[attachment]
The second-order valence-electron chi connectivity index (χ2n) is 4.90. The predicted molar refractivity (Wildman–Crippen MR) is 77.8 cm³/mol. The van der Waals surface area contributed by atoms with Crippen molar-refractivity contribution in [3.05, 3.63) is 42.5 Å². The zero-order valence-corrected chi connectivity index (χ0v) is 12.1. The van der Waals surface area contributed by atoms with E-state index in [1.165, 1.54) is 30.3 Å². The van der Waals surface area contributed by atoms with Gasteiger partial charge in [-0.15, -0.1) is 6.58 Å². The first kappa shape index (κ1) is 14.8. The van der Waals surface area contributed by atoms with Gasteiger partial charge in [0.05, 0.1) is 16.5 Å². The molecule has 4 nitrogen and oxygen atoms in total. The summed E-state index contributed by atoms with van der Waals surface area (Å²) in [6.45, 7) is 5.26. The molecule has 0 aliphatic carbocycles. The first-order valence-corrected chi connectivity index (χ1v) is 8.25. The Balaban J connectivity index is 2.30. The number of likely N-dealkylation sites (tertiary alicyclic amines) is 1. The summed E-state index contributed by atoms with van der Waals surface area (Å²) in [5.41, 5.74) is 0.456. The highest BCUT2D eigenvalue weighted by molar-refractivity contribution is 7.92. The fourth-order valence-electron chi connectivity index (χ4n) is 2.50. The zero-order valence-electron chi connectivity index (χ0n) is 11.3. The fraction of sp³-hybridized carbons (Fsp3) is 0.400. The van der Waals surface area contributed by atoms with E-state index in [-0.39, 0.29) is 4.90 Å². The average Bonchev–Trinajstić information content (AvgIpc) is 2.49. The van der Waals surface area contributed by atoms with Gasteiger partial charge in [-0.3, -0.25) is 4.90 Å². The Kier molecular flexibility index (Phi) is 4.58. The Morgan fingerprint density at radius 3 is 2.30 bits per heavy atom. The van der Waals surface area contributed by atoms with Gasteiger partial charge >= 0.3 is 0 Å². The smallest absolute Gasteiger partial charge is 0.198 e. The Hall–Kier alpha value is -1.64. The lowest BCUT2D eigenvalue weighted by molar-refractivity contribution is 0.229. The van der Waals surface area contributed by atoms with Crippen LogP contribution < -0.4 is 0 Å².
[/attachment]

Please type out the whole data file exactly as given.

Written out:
The second-order valence-electron chi connectivity index (χ2n) is 4.90. The predicted molar refractivity (Wildman–Crippen MR) is 77.8 cm³/mol. The van der Waals surface area contributed by atoms with Crippen molar-refractivity contribution in [3.05, 3.63) is 42.5 Å². The zero-order valence-corrected chi connectivity index (χ0v) is 12.1. The van der Waals surface area contributed by atoms with E-state index in [1.165, 1.54) is 30.3 Å². The van der Waals surface area contributed by atoms with Gasteiger partial charge in [-0.15, -0.1) is 6.58 Å². The first kappa shape index (κ1) is 14.8. The van der Waals surface area contributed by atoms with Gasteiger partial charge in [0.05, 0.1) is 16.5 Å². The molecule has 4 nitrogen and oxygen atoms in total. The summed E-state index contributed by atoms with van der Waals surface area (Å²) in [6.45, 7) is 5.26. The molecule has 0 aliphatic carbocycles. The first-order valence-corrected chi connectivity index (χ1v) is 8.25. The Balaban J connectivity index is 2.30. The number of likely N-dealkylation sites (tertiary alicyclic amines) is 1. The summed E-state index contributed by atoms with van der Waals surface area (Å²) in [5.41, 5.74) is 0.456. The highest BCUT2D eigenvalue weighted by molar-refractivity contribution is 7.92. The fourth-order valence-electron chi connectivity index (χ4n) is 2.50. The zero-order valence-electron chi connectivity index (χ0n) is 11.3. The fraction of sp³-hybridized carbons (Fsp3) is 0.400. The van der Waals surface area contributed by atoms with E-state index in [-0.39, 0.29) is 4.90 Å². The average Bonchev–Trinajstić information content (AvgIpc) is 2.49. The van der Waals surface area contributed by atoms with Gasteiger partial charge in [-0.3, -0.25) is 4.90 Å². The Kier molecular flexibility index (Phi) is 4.58. The Morgan fingerprint density at radius 3 is 2.30 bits per heavy atom. The van der Waals surface area contributed by atoms with Gasteiger partial charge >= 0.3 is 0 Å². The smallest absolute Gasteiger partial charge is 0.198 e. The Hall–Kier alpha value is -1.64. The lowest BCUT2D eigenvalue weighted by molar-refractivity contribution is 0.229. The van der Waals surface area contributed by atoms with Crippen LogP contribution < -0.4 is 0 Å².